Three Tigers win Rhodes Scholarships

By Josephine Wolff and Samantha Pergadia
The Daily Princetonian

Three Princetonians — Timothy Nunan ’08, Scott Moore ’08 and Stephen Hammer ’09 — are among this year’s winners of the Rhodes Scholarship, awarded to 32 Americans to complete graduate work at Oxford. Princeton had the highest number of recipients for undergraduate work of any American university this year.

A classics major from Carrollton, Texas, Hammer is a member of the Princeton ROTC, awaiting a commission as an Army platoon leader.

“It’s a great honor to win, but my first reaction was a bittersweet one, because I know I won’t be getting to continue with my cohort of cadets that I’ve done all my training with in ROTC,” Hammer said. “It was the only thing I thought would make it worthwhile to delay this service with this war going on.”

Hammer plans to study for his master’s degree in theology at Oxford.

“I think that studying the interaction between what Christianity demands of us and what our responsibility to our country demands of us is a particularly pressing one right now,” Hammer said.

Hammer is also a lead saxophonist in the Jazz Ensemble. He is a leader in his Presbyterian ministry and one of the 15 seniors to receive early admission to Phi Beta Kappa. Hammer has also received the University’s Shapiro Prize for Academic Excellence.

He said his family and fellow cadets were proud of him and his accomplishment, though they understood how difficult it would be for him to postpone his military service by spending two years pursuing a master’s degree.

“They’re happy, but I think we all understand it’s just an added burden of responsibility,” he said. “The fact that that I’m taking those two years away when I could be fighting means I need to make it all that much more meaningful.”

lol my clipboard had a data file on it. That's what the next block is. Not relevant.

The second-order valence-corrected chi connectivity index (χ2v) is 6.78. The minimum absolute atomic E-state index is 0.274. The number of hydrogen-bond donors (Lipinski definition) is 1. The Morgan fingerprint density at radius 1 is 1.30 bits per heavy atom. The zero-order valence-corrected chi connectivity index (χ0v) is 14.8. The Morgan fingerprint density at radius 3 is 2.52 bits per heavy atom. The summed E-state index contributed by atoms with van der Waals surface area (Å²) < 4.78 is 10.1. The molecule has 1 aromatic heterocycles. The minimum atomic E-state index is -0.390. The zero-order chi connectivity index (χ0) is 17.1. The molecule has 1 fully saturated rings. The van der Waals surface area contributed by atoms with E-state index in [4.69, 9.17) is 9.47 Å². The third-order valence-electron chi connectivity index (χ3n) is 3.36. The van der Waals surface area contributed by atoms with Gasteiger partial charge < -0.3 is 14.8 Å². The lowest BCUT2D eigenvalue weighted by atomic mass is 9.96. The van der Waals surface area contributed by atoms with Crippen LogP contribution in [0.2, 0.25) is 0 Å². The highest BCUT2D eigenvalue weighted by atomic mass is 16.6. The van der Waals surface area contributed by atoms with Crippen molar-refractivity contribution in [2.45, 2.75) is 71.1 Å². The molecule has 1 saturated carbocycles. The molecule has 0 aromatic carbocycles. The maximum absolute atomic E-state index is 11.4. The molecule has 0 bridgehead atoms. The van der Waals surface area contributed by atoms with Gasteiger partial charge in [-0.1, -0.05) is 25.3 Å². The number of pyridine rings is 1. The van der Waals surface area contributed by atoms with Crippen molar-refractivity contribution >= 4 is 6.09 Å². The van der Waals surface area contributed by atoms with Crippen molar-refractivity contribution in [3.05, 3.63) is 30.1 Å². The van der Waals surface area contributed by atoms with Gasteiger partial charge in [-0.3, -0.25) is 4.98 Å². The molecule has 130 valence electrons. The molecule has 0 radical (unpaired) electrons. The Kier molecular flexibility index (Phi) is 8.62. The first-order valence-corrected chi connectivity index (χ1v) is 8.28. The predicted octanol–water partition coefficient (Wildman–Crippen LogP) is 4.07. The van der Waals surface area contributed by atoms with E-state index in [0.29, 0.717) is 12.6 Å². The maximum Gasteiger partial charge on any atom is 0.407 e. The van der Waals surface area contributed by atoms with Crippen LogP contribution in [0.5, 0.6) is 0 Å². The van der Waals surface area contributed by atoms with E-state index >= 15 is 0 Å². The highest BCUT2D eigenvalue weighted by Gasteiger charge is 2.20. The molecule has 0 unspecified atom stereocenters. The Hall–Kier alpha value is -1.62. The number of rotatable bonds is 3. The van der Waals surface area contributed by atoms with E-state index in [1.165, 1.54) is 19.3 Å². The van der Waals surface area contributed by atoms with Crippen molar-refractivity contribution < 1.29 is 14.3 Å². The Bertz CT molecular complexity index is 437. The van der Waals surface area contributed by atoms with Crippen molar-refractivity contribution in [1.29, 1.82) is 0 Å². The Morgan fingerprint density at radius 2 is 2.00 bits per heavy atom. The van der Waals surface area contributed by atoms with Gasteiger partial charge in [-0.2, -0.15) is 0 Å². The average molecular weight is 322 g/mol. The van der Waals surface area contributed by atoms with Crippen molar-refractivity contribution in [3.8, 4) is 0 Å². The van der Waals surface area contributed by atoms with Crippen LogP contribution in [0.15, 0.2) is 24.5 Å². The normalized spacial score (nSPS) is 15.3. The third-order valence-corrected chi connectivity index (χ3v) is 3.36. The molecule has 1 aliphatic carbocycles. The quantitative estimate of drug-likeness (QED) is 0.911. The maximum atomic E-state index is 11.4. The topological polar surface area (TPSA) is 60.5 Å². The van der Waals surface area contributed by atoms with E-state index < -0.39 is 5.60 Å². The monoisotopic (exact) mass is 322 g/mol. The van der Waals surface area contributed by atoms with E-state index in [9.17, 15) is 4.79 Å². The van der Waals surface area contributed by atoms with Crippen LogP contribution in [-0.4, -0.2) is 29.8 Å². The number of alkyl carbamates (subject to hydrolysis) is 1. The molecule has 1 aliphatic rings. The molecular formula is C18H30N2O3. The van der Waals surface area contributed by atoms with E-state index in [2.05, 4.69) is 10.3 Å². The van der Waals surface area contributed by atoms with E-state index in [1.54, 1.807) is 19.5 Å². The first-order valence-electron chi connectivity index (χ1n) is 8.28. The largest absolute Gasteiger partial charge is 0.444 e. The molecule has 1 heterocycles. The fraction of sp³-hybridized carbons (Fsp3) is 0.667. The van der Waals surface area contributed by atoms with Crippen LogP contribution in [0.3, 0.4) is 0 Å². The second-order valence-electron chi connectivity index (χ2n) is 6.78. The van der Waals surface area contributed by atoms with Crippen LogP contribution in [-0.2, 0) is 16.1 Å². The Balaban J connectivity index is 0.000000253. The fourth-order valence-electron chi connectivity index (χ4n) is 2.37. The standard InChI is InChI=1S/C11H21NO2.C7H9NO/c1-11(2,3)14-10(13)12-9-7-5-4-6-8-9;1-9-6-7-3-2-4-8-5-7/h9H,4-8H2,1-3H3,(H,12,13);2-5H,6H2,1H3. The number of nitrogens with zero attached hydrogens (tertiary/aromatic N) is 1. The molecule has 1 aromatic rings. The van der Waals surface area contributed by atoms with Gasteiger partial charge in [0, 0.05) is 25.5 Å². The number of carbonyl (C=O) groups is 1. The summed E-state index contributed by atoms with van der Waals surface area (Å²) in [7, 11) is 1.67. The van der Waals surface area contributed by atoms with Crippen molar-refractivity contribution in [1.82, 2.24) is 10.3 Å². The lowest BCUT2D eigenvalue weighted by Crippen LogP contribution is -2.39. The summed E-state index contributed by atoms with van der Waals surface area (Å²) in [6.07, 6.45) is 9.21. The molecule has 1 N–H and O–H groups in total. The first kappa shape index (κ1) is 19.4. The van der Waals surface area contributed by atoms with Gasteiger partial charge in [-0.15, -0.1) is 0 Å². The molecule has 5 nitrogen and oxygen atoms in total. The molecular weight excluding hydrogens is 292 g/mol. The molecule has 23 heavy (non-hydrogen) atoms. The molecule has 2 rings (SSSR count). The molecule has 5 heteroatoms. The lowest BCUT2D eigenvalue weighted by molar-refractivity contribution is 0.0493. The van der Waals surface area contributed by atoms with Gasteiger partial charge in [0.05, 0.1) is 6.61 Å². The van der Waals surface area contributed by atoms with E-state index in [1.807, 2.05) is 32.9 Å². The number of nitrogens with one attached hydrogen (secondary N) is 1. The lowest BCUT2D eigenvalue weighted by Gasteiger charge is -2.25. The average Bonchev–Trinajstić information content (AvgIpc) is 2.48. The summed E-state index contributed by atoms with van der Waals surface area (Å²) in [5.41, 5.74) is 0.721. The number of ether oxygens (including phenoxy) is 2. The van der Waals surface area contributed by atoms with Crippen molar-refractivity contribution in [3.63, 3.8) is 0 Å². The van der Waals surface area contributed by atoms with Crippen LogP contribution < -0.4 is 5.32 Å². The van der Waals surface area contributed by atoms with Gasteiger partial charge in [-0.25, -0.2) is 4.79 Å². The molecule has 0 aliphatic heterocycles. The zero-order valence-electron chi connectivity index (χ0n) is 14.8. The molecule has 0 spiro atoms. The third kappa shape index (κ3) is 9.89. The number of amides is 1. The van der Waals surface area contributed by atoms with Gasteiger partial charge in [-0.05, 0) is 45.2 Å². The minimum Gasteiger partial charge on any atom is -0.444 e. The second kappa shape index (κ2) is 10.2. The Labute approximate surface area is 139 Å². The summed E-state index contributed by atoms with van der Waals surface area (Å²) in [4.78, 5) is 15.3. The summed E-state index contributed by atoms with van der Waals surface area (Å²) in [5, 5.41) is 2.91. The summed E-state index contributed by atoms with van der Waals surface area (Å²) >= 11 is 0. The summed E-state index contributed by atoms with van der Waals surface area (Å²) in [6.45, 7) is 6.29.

A German major from Palos Verdes, Calif., Nunan is currently studying in Germany on a Fulbright scholarship. While at Princeton, he was the financial vice president of the Princeton Debate Panel and a writer for the Nassau Weekly. Nunan plans to study modern European history at Oxford.

Michael Jennings, professor and chair of the German department, has known Nunan since he was a freshman participating in the Princeton In Munich program.

Jennings remembers that, even as a freshman, Nunan showed “a burning intellectual curiosity, a keen sense for the unusual and [had] extraordinary analytical abilities.”

“For Tim, rare genitive constructions are as interesting as Nazi expeditions to Tibet, and what he has to say about them is always original and often riveting,” Jennings added.

History professor Anthony Grafton, also a columnist for The Daily Princetonian, knew Nunan as a student in the Humanities Sequence and in HIS 448: History: An Introduction to the Discipline.

“What I always liked about Tim is that he’s a fearless critic, really tough-minded, thinks very clearly and is incredibly articulate,” Grafton said, adding that Nunan would often engage people in debates he inevitably won.

“Because of the breadth of his interests and the intensity with which he pursues them, he is the kind of student who becomes a kind of younger colleague to many of his teachers,” Jennings said.

Moore, a Wilson School major from Louisville, Ky., who also earned certificates in environmental studies and Chinese, is studying in China on a Fulbright scholarship. He was also named a Truman scholar. At the University, he served as the co-chair of The Daily Princetonian editorial board and was active with campus environmental groups such as Students United for a Responsible Global Environment and Greening Princeton. Moore plans to do a M.Sc. in nature, society and environmental policy.

“[Moore] is a deeply thoughtful fellow, as considerate as the day is long. He has all it takes to make a truly significant contribution to this country and to the world,” Wilson School professor Stanley Katz said in a University statement. He also called Moore “one of the most remarkable and admirable students I have taught in 30 years at Princeton.”

“There never seemed to be enough hours in the day to accomplish what Scott managed to do, and yet he never seemed pressured,” Katz added. “But in my book what most distinguishes him is that he is one of the most fundamentally decent young people I have been privileged to work with. It truly has been a privilege to work with Scott. I have learned a lot from him.”

Nunan and Moore could not be reached for comment.